The Question- Does FLSA Claims Survive Death
We have been confronted with the issue of does a deceased employee’s claim for unpaid overtime or minimum wage survives an employee’s death. This question has should be answered in the affirmative.
The analysis must start with the Federal Rules of Civil Procedure. Rule 25(a)(1) provides that the Court may order substitution “[i]f a party dies and the claim is not extinguished.” The rule goes on to provide that a motion to substitute needs to be filed by a party, decedent’s successor, or decedent’s representative within 90 days of service of a statement noting the death. As such the inquiry is:
- has a party died;
- did the claim extinguish with the death;
- has the motion to substitute been filed by a party, decedent’s successor, or decedent’s representative; and
- is the motion timely.
The Party has Died
Death is easy to conclude. It is eventually uncovered by a family member contacting counsel. Or, counsel’s office attempting to contact the party and being advised of the death.
The Claim Did Not Extinguish with Death
Claims pursuant to the FLSA are not extinguished upon death and survive to the estate’s representative. Daigle v. Angeline Enter., Inc., 2015 WL 7271746 *1 (M.D. Fla. Oct. 27, 2015) (“a claim for compensation due under the FLSA survives the death of the employee.”).
File The Proper Motion
The answer to the third question, “has the motion to substitute been filed by a party, decedent’s successor, or decedent’s representative,” can at times be difficult to answer. How do you determine the “decedent’s successor” or “decedent’s representative” if the deceased party was the only Plaintiff?
Yet, neither of these terms are defined by the rule. Some courts have looked to state law to determine an appropriate representative. As such counsel should have the individual appointed the personal representative of the decedent’s estate and obtained Letters of Administration from a State Court to act as “decedent’s successor” or “decedent’s representative”.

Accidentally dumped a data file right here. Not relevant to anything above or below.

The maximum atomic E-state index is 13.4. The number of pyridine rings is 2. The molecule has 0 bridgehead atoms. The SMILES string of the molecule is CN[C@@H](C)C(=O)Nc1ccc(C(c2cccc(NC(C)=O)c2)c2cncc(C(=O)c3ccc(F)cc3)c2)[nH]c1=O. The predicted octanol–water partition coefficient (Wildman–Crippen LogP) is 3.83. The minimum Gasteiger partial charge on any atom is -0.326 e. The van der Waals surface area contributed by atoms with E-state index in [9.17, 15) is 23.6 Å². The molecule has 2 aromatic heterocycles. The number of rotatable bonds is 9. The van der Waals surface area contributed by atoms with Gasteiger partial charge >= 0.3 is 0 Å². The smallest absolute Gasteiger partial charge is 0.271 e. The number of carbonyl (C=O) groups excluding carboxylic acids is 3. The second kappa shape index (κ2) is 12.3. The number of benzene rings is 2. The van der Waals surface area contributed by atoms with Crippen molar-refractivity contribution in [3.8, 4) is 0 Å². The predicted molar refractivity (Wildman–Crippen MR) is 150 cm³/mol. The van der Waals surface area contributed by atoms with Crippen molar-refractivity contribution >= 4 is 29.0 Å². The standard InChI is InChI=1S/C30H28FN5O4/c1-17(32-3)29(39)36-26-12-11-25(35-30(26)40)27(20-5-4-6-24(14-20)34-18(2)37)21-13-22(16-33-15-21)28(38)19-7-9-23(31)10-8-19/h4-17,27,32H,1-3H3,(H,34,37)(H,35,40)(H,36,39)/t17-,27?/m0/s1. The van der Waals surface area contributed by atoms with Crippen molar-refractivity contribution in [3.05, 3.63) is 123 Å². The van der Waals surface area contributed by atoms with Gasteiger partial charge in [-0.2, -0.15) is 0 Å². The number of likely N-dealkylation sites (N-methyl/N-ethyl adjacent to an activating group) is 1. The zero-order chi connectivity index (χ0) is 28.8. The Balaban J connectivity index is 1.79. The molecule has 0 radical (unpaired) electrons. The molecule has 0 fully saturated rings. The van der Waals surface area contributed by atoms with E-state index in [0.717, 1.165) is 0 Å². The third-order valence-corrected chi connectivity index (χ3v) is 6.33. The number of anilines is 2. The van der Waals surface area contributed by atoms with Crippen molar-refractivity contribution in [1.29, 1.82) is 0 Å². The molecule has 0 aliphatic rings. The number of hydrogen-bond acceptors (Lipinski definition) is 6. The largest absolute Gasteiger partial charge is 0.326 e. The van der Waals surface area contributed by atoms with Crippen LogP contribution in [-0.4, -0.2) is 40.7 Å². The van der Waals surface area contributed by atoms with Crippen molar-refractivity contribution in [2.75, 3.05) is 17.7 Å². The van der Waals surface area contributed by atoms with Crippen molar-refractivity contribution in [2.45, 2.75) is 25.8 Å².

Timely File the Proper Motion
The motion for substitution must be filed within ninety (90) days of service of a statement noting death. The rule does not direct when or by whom a valid suggestion of death must be filed. It is only once the suggestion of death is filed on the Court record that the ninety (90) days to file the motion for substitution commences to run. As Judge Hodges of the United States District Court for the Middle District of Florida observed,
In practice, it is not unusual for a defendant to suggest death upon the record to impose upon the plaintiff’s side the obligation to move for the substitution of a party, as a tactical maneuver of an adversary premised upon expediting the action or getting it dismissed. On the other hand, it would be highly unusual for a representative of a deceased plaintiff to file a suggestion of death since doing so is not a prerequisite to filing a motion for substitution and would otherwise be contrary to the interest of the deceased party’s estate.
Schmidt v. Merrill Lynch Trust Co., 2008 WL 2694891 *2 (M.D. Fla. June 30, 2008). A motion for substitution must be filed within ninety (90) days once the suggestion of death is filed.
Conclusion- Contact our Orlando Overtime Attorneys
If you or someone you know has been a victim of an unfair employment practice or have questions regarding your right to overtime pay or minimum wage, you should contact an overtime pay and minimum wage lawyer at LaBar & Adams, P.A. at 407-835-8968 or fill out the online form on our website.